Robert Jackman

There’s more to Jesse Armstrong than Succession

There's more to Jesse Armstrong than Succession
Image: HBO/Macall Polay
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It’s Succession week, as the inaugural episode of season three finally lands (available, in the UK, via Sky’s NOW service). Generally considered to be the sharpest and most scathing comedy on television, the Emmy-winning epic known for its globe-trotting locations is actually the brainchild of a Brit: Shropshire-born Jesse Armstrong.

A former collaborator of both Armando Ianucci and Chris Morris (and, interestingly, a former parliamentary researcher), Armstrong is one of the creative minds behind some of the most successful British comedies: although he’s succeeded, on the whole, at keeping his profile more low key than some of his contemporaries.

Not a bad achievement, you might think, for one of the two men (the other being long-term collaborator, Sam Bain) behind Peep Show: Channel 4’s most successful sitcom ever and the home of the likes of Alan Johnson (not the former MP) and Super Hans. Or who helped Brass Eye’s Chris Morris make his much-anticipated return with the terrorism-themed film, Four Lions. Originally mistaken by some as an attempt at courting controversy, the film turned out to be a highly-prescient criticism of counter-terrorism policy, skewering Jihadis and useless police commissioners alike.

The film’s spiritual sequel, The Day Shall Come, again written by Armstrong, is just as clever. Taking its inspiration from seemingly unbelievable true stories, it tells the tale of an ambitious FBI agent determined to bag a promotion by stopping a black revolutionary group from carrying out a terror attack. Never mind the fact, however, that the group in question happens to be an inept religious cult capable of little more than minor neighbourhood nuisance. Like some of the best satires, it has a good tug at your heartstrings too.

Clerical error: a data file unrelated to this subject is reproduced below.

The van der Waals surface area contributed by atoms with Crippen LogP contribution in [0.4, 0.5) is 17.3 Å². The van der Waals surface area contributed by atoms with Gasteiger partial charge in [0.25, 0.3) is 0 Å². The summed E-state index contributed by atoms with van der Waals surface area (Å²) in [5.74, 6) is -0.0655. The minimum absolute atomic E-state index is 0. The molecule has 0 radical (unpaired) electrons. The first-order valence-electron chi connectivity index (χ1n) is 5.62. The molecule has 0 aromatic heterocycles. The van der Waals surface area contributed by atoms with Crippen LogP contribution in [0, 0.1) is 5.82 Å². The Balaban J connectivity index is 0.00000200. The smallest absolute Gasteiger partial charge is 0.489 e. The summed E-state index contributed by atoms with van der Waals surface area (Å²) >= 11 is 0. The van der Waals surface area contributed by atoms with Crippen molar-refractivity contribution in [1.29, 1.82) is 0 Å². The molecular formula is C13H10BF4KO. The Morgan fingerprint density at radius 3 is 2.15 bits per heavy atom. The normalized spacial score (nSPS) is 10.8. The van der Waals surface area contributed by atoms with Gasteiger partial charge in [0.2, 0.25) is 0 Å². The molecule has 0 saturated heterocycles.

Having written for The Thick of It, Armstrong also managed the seemingly impossible: rebutting that law of nature that every mid-2000s British sitcom had to culminate with an underwhelming big screen spin-off. Instead the film that followed  – In The Loop – was as good as the original series: with an exceptional showdown between Peter Capaldi’s cantankerous spin doctor and James Gandolfini’s grandstanding military general that has to be seen to be believed.

He worked on Black Mirror, too, managing to write the best episode in a first season seemingly destined to be defined by its bestiality-themed opening episode. Instead, Armstrong’s episode – The Entire History Of You – was a deft emotional drama still mentioned by critics as amongst the show’s very best episodes. Robert Downey Jr then bought the film rights, but did nothing with them (at least not yet).

Of course, not everything has been a runaway success. A recent film collaboration with Will Ferrell was pretty underwhelming. Although given Ferrell co-produced Succession we can probably let that one go.

Other ideas showed promise before being unfairly snubbed out. 2012’s Bad Sugar stands out as one of those ‘what if?’ moments in British comedy. After all, you just have to look at the premise to see what could have been: with the ever brilliant Olivia Colman alongside Nighty Night’s Julia Davis and Catastrophe’s Sharon Horgan in a send-up of Dynasty-style sitcoms. But having managed to broadcast its pilot episode, the show ended up falling victim to creative schedules before eventually being canned entirely.

Still, you suspect that such misfortune will be a thing of the past for Armstrong. After the stellar success of Succession, he will likely find that networks move heaven and earth to get any future projects off the ground. Who knows – perhaps a plucky Netflix executive will even come up with enough money to tempt him to deliver the comedy fanboys’ dream: a reunion series of Peep Show.

That said, you suspect that there’s plenty of mileage left in Succession yet. The third season has lost none of the spleen and momentum that made the first two so watchable. Like Logan Roy himself, you get the feeling that Succession won’t be handing over the keys to its TV fiefdom anytime soon. Thank goodness.